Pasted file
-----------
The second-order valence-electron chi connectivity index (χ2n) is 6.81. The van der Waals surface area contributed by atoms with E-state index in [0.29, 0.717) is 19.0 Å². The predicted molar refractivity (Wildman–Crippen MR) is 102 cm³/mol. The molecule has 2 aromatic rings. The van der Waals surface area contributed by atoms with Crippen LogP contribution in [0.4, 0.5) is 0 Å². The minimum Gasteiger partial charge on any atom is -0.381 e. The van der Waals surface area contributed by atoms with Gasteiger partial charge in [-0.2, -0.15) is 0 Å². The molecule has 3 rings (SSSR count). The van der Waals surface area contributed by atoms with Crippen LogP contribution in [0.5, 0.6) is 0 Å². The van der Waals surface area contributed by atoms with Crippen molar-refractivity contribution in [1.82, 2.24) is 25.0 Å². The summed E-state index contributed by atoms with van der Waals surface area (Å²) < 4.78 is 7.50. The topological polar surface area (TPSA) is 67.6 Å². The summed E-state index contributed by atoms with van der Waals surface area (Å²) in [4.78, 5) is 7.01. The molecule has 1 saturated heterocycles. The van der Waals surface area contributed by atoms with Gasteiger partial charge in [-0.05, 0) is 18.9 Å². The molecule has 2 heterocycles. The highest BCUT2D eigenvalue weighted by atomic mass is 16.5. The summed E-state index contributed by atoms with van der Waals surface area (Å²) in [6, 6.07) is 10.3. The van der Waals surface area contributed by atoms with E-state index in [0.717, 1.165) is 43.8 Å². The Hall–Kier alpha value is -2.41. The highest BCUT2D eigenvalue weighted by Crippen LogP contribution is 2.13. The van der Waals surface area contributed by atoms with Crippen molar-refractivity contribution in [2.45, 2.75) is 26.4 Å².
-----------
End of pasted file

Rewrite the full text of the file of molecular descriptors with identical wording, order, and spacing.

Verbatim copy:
The second-order valence-electron chi connectivity index (χ2n) is 6.81. The van der Waals surface area contributed by atoms with E-state index in [0.29, 0.717) is 19.0 Å². The predicted molar refractivity (Wildman–Crippen MR) is 102 cm³/mol. The molecule has 2 aromatic rings. The van der Waals surface area contributed by atoms with Crippen LogP contribution in [0.4, 0.5) is 0 Å². The minimum Gasteiger partial charge on any atom is -0.381 e. The van der Waals surface area contributed by atoms with Gasteiger partial charge in [-0.2, -0.15) is 0 Å². The molecule has 3 rings (SSSR count). The van der Waals surface area contributed by atoms with Crippen LogP contribution in [0.5, 0.6) is 0 Å². The van der Waals surface area contributed by atoms with Crippen molar-refractivity contribution in [1.82, 2.24) is 25.0 Å². The summed E-state index contributed by atoms with van der Waals surface area (Å²) < 4.78 is 7.50. The topological polar surface area (TPSA) is 67.6 Å². The summed E-state index contributed by atoms with van der Waals surface area (Å²) in [4.78, 5) is 7.01. The molecule has 1 saturated heterocycles. The van der Waals surface area contributed by atoms with Gasteiger partial charge in [-0.05, 0) is 18.9 Å². The molecule has 2 heterocycles. The highest BCUT2D eigenvalue weighted by atomic mass is 16.5. The summed E-state index contributed by atoms with van der Waals surface area (Å²) in [6, 6.07) is 10.3. The van der Waals surface area contributed by atoms with E-state index in [0.717, 1.165) is 43.8 Å². The Hall–Kier alpha value is -2.41. The highest BCUT2D eigenvalue weighted by Crippen LogP contribution is 2.13. The van der Waals surface area contributed by atoms with Crippen molar-refractivity contribution in [2.45, 2.75) is 26.4 Å².